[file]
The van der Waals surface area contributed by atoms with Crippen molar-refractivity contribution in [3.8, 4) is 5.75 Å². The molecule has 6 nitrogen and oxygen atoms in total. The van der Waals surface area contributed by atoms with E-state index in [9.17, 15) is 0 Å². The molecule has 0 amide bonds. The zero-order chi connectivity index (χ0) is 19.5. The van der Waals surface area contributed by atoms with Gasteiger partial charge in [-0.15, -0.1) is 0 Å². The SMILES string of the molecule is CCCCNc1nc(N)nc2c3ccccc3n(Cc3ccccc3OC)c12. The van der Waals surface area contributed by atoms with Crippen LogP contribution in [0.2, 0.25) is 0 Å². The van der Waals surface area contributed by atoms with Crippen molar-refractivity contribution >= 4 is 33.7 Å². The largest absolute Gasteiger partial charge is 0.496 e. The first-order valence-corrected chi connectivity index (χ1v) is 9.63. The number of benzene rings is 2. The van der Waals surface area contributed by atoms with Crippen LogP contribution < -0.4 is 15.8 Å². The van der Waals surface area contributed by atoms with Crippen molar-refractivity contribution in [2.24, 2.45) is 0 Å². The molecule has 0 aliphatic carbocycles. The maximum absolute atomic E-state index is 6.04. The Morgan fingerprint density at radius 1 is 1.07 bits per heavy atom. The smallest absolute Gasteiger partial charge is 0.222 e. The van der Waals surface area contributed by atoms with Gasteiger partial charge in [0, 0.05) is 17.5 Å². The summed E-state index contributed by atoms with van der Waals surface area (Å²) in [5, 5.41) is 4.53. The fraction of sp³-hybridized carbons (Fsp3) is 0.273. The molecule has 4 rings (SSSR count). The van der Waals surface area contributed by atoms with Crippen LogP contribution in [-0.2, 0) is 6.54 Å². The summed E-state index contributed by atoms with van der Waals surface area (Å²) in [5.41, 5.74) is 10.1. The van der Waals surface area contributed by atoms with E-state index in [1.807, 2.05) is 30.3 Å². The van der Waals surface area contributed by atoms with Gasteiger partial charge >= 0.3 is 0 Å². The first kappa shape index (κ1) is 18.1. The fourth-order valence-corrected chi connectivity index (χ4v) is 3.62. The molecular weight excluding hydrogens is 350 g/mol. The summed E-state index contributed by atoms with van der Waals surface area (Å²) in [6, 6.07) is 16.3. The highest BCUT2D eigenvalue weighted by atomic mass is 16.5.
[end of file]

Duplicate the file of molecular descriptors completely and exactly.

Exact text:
The van der Waals surface area contributed by atoms with Crippen molar-refractivity contribution in [3.8, 4) is 5.75 Å². The molecule has 6 nitrogen and oxygen atoms in total. The van der Waals surface area contributed by atoms with E-state index in [9.17, 15) is 0 Å². The molecule has 0 amide bonds. The zero-order chi connectivity index (χ0) is 19.5. The van der Waals surface area contributed by atoms with Gasteiger partial charge in [-0.15, -0.1) is 0 Å². The SMILES string of the molecule is CCCCNc1nc(N)nc2c3ccccc3n(Cc3ccccc3OC)c12. The van der Waals surface area contributed by atoms with Crippen LogP contribution in [0.2, 0.25) is 0 Å². The van der Waals surface area contributed by atoms with Crippen molar-refractivity contribution >= 4 is 33.7 Å². The largest absolute Gasteiger partial charge is 0.496 e. The first-order valence-corrected chi connectivity index (χ1v) is 9.63. The number of benzene rings is 2. The van der Waals surface area contributed by atoms with Crippen LogP contribution < -0.4 is 15.8 Å². The van der Waals surface area contributed by atoms with Crippen molar-refractivity contribution in [2.24, 2.45) is 0 Å². The molecule has 0 aliphatic carbocycles. The maximum absolute atomic E-state index is 6.04. The Morgan fingerprint density at radius 1 is 1.07 bits per heavy atom. The smallest absolute Gasteiger partial charge is 0.222 e. The van der Waals surface area contributed by atoms with Gasteiger partial charge in [0, 0.05) is 17.5 Å². The summed E-state index contributed by atoms with van der Waals surface area (Å²) in [5, 5.41) is 4.53. The fraction of sp³-hybridized carbons (Fsp3) is 0.273. The molecule has 4 rings (SSSR count). The van der Waals surface area contributed by atoms with Crippen LogP contribution in [-0.2, 0) is 6.54 Å². The summed E-state index contributed by atoms with van der Waals surface area (Å²) in [5.41, 5.74) is 10.1. The van der Waals surface area contributed by atoms with E-state index in [1.807, 2.05) is 30.3 Å². The van der Waals surface area contributed by atoms with Gasteiger partial charge >= 0.3 is 0 Å². The first kappa shape index (κ1) is 18.1. The fourth-order valence-corrected chi connectivity index (χ4v) is 3.62. The molecular weight excluding hydrogens is 350 g/mol. The summed E-state index contributed by atoms with van der Waals surface area (Å²) in [6, 6.07) is 16.3. The highest BCUT2D eigenvalue weighted by atomic mass is 16.5.